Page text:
REVIEW: Tender Loving Care

May
13

REVIEW: Tender Loving Care

This family needs some TLC

Status: Released
Developer: Aftermath Media
Publisher: Nightdive Studios
Genre: Casual Adventure FMV
Type: Single Player
Release date: January 1, 1998
On Steam: March 30, 2017

Tender Loving Care is an old school FMV game based on a 1984 novel of the same name. You are a voyeur of the goings-on of the Overton residents throughout the game. By the time you arrive on the scene their house is being sold, but weirdly no one is buying. Why is that? Dr. Turner (John Hurt) joins you as the narrator, as you replay the events that took place in the house between Allison (Marie Caldare) and Michael Overton (Michael Esposito) and the live-in psychiatric nurse, Katherine (Beth Tegarden).

Allison and Michael’s story begins shortly before a nurse is set to move in, allowing us to see how it was beforehand. Allison seems to be in an almost coma-like state as she lies in bed and stares, or makes something for Jody, their daughter. Michael takes care of everything that Allison used to, but every time Jody is mentioned you can see how he skirts around the topic. Allison notably shows distaste, but plays along, for Jody. Little does she know a nurse is coming to nurture her back to how she was before the accident that caused Jody to be severely injured. At first, the nurse, Katherine, is professional, though flirty with Michael, but she ends up spiraling the family out of control.

Rather than going on and spoiling the huge Jody plot twist, instead I will talk about how the player interacts with the environment. You take a relatively passive role, watching a few scenes play out before you can interact with the game. This interaction takes the form of a questionnaire, an optional exploration mode, and then another questionnaire, before the game moves on to more scenes. The questionnaires assess how you viewed each scene, asking questions about the motivations characters might have had for their actions, or their thoughts about each situation. The way you answer affects how the story progresses, but how may not be obvious until you are towards the end. This allows alternate scenes to play depending on how you interpreted previous scenes. If you see the scenes as sexual, you will see more nudity and sex scenes, in contrast to them being hinted at if you see them otherwise.

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Exploration is optional; you can even hit a button to skip it entirely and go straight to the next section. But I do recommend exploring. You’re able to read the journals the characters leave behind, as well as books and various other things. You can see what the characters thought during the scene, or learn about some of their past experiences. Once in a while you can use the phone and either Allison, Michael, or Katherine will make an appearance to talk to you, giving their thoughts themselves. But the best part, and my favourite, must be hearing the talk show on the radio.

Once you are done exploring, you’re presented with another questionnaire, but this time it’s in order for the game to analyse you. I do not know if this actually affects the story — the popular consensus is that it does not — but you do a V TAT (Virtual Thematic Apperception Test) consisting of answering a question relating to a specific photo. This ranges from asking what a duck is doing to what is a goose doing on a woman. Once you get the reins again you will be able to see Dr. Turner’s notes on your evaluation.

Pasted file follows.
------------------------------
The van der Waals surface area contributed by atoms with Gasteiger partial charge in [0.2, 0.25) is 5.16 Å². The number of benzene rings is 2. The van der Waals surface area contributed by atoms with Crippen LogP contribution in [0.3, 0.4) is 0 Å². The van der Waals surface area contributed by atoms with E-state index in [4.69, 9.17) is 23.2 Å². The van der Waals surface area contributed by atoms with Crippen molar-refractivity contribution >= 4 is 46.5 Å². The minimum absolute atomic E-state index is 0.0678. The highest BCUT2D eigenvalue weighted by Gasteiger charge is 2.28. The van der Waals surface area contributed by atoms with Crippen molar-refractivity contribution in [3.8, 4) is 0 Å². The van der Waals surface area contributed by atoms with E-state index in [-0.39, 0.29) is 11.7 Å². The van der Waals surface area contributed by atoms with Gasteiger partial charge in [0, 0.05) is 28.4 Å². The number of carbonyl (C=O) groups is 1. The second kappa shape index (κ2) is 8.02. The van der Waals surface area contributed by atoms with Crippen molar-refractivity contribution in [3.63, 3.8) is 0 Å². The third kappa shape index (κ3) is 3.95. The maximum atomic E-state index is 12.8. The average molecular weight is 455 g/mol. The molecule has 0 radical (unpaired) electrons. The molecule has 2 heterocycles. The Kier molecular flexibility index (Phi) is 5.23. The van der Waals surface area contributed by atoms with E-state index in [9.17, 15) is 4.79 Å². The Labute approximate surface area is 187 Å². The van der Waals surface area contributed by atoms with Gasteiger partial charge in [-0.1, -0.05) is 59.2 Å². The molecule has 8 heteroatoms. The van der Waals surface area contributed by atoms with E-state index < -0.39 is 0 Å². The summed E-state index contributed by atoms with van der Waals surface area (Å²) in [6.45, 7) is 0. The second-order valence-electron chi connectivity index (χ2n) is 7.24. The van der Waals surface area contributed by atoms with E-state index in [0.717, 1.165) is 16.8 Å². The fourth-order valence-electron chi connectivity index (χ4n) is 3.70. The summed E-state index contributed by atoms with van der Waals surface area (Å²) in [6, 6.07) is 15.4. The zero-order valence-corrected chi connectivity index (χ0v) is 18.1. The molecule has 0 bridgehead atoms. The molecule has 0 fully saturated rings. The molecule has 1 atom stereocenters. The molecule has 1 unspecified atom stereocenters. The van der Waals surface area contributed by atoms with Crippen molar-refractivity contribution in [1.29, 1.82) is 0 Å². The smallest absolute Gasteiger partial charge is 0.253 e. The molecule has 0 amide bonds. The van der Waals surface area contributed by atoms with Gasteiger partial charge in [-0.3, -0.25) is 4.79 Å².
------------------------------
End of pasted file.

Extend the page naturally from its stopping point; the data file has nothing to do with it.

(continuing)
This cycle repeats, with the exception of Dr. Turner mixing up the V TATs a little, until the game finishes, presenting you with one of its seven endings. Some endings are harder to achieve than others, as the game looks into a combination of choices in some situations. For example, rather than just saying Michael may have anger issues, you might have to also say he was attracted to Katherine.

I have heard of Tender Loving Care having multiple versions — four from what I can gather — and the one on Steam seems to be the worst one in quality. The video definitely shows its age as it constantly blurs. While I am glad the Steam version has a simplified saving system, it also lacks the options to play all the scenes without interruption and read a full psychological evaluation.

Overall

+ Interesting premise
+ Acting is pretty good, with John Hurt being the best
+ Soundtrack

+/- Make sure you know interaction is on a passive level; you don’t directly affect the story, but only indirectly as you answer questions
+/- Some have had problems with the interface, though I only had problems with it once at the beginning

Tender Loving Care is certainly an interesting FMV game, from the questions it asks you to the situations in the house. While exploration is optional, it does help you become more invested in the story. The game takes anywhere from around two hours to around seven hours depending on how fast you can read. With multiple endings and alternate scenes, it can hold your attention through a number of replays. I had fun playing through and seeing all the twists, some of which surprised me. And maybe Tender Loving Care will become a ‘so bad it’s good’ soap opera to you as well.

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About RipWitch

Witch of death hiding in a sea of modern gamers with a weakness for FMVs and Point & Clickers. Though will go for almost anything if it seems interesting enough. Curator

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